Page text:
Nothing nice to say? Check out Google
How does America feel about its doctors? Those who consult Google for the answer better have a thick skin.
Type the words “doctors are” into the Google search field, and it automatically guesses the rest of the query based on the popularity of past searches. Here’s what Google’s autocomplete function says are the four most common ways to complete the phrase: “doctors are dangerous” “doctors are stupid” “doctors are evil” “doctors are arrogant” Ouch. Perhaps readers could discount the top query because it’s also the title of an anti-doctor website that features products such as a DVD called “Escape the Cancer Mafia.” But Outliers was intrigued. None of the most popular searches describing doctors came back with a positive adjective. Was the same true of other healthcare terms?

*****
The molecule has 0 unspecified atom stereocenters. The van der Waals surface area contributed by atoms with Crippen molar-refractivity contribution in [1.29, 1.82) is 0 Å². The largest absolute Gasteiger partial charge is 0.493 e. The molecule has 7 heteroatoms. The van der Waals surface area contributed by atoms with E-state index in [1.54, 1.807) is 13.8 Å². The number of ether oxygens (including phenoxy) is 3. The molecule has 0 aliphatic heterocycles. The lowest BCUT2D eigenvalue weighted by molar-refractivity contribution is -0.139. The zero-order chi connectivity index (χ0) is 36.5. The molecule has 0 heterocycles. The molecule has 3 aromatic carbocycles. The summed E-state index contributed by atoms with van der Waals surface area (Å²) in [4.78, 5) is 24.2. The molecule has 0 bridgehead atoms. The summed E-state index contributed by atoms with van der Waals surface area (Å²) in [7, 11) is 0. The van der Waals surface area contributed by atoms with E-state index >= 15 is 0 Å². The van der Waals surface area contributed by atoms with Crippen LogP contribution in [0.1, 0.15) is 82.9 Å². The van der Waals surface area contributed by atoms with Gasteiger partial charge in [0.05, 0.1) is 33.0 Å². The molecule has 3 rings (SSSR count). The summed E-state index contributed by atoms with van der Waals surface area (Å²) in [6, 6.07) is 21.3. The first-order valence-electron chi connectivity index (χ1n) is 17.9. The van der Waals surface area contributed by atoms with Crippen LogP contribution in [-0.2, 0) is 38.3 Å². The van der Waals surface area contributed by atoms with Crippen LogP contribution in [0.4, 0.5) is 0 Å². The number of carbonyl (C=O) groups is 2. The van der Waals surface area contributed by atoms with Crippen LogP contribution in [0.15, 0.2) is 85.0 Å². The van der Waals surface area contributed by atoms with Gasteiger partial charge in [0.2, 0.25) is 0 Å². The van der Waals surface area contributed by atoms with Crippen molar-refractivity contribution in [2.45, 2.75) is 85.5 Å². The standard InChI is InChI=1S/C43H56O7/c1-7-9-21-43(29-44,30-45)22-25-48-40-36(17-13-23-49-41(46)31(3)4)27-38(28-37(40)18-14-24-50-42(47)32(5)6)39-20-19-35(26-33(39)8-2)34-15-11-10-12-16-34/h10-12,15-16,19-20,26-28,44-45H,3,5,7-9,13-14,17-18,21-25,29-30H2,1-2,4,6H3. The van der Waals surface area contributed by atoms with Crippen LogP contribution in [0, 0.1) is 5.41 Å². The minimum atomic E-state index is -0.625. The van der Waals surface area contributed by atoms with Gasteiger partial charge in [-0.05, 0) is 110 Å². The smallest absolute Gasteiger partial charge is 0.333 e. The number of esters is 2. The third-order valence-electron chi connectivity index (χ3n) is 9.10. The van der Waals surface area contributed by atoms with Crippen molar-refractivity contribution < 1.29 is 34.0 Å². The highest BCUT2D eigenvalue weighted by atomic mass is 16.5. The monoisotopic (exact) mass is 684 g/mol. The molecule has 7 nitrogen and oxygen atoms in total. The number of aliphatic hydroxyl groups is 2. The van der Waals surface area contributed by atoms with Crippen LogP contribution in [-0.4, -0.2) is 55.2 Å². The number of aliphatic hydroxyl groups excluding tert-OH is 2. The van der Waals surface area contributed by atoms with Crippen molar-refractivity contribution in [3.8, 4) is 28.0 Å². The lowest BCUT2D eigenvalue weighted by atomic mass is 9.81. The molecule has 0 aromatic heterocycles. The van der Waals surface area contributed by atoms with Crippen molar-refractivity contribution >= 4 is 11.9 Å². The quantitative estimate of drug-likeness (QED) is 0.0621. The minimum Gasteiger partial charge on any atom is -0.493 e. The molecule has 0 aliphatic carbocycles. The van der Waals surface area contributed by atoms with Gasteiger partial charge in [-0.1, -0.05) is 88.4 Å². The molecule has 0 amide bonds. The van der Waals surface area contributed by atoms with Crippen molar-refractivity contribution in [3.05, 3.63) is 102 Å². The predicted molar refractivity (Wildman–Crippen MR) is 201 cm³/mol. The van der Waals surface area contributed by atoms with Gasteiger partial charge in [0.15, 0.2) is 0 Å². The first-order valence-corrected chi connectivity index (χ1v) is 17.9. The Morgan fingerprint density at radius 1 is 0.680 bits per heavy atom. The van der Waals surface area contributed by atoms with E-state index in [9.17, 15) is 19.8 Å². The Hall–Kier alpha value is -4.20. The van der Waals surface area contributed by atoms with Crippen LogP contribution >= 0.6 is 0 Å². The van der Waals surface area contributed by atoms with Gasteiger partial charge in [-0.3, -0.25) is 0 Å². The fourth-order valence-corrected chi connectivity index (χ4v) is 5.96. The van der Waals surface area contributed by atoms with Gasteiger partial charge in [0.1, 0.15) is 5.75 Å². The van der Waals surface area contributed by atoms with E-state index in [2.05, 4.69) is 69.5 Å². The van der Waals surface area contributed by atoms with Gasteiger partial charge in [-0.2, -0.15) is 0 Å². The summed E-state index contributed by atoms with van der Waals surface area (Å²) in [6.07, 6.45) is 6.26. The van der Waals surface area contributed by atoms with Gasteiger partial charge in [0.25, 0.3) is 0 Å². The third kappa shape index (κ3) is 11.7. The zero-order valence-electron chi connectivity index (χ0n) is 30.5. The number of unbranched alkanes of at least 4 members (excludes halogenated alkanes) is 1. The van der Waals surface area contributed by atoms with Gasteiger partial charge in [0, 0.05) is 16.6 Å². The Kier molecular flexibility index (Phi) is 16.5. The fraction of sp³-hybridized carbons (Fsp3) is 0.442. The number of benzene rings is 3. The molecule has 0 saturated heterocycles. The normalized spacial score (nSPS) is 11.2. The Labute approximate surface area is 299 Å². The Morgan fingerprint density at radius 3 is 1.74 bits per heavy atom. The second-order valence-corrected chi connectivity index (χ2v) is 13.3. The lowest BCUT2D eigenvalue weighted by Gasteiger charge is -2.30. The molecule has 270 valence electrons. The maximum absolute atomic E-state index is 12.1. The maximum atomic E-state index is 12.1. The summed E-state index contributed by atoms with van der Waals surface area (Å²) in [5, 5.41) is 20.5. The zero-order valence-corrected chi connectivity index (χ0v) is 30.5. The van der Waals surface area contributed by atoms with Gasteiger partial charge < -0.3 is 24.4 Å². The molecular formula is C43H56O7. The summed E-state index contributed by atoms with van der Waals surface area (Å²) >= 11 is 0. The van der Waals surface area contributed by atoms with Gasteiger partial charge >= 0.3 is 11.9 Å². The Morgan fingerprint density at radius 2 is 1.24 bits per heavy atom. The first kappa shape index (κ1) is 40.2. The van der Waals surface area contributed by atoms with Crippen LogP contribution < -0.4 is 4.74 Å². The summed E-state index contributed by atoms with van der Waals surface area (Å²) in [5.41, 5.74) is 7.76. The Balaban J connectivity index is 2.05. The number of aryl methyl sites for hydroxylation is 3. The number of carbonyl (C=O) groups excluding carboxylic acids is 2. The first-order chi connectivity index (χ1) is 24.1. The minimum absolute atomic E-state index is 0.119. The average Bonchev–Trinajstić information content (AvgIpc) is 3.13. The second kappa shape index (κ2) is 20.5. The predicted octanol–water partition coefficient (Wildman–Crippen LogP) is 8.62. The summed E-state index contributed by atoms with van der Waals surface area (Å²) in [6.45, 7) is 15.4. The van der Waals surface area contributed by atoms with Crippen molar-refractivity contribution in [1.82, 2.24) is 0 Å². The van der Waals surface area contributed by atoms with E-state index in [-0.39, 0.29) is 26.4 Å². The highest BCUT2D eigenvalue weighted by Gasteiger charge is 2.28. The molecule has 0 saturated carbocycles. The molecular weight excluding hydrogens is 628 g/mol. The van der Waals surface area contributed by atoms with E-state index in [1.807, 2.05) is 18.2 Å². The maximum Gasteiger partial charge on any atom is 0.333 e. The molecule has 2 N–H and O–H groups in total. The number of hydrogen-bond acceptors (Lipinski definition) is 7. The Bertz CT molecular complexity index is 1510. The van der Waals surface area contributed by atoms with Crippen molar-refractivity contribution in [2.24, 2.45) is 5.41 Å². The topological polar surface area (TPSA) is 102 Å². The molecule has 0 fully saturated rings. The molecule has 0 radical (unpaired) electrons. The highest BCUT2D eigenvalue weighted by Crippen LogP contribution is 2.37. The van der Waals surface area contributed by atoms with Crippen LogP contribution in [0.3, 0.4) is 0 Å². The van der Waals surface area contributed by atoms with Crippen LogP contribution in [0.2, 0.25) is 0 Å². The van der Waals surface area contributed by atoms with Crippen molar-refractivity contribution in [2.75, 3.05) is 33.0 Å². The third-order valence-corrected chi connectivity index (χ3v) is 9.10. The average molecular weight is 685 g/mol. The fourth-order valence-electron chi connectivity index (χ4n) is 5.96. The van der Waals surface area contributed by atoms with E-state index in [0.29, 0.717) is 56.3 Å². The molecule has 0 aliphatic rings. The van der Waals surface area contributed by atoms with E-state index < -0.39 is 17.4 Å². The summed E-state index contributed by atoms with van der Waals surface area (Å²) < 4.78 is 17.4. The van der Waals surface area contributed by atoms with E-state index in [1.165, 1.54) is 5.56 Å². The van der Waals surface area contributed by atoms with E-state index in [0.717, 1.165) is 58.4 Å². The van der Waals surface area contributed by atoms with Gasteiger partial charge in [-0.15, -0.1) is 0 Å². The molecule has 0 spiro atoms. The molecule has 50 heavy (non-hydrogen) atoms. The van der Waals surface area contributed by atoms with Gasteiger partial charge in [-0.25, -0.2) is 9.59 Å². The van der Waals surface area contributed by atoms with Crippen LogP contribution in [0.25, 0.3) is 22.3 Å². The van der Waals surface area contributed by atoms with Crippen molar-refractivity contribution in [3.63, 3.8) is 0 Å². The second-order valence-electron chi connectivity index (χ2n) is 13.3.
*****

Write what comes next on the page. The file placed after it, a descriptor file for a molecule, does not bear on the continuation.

We tried asking Google what “nurses are.” Autocomplete came back with these adjectives: “knowledge workers” and “mean.” Another popular search links to a string of results about things that nurses say or resemble, many of which center on gallows humor or sexualized images of female nurses.
Hospitals are? Google says: “evil” “greedy” “not fun to fight through” and “dangerous.”
Drug companies? “Evil” and “allowed to be monopolists.”
Insurance companies: “crooks” “evil” and “examples of service organizations.”
We’re sensing a correlation here with healthcare searches and public perceptions of “evil,” but how accurate is it? Google says its autocomplete predictions are determined by algorithms based on the popularity of search terms. “Just like the Web, the search terms shown may include silly or strange or surprising terms and phrases,” Google’s page about autocomplete says.
Outliers wondered whether a nonhealthcare search could shed light on how well Google predicts public opinion, so we asked it what reporters are: “idiots” “scum” and “annoying.”
Yep, looks accurate.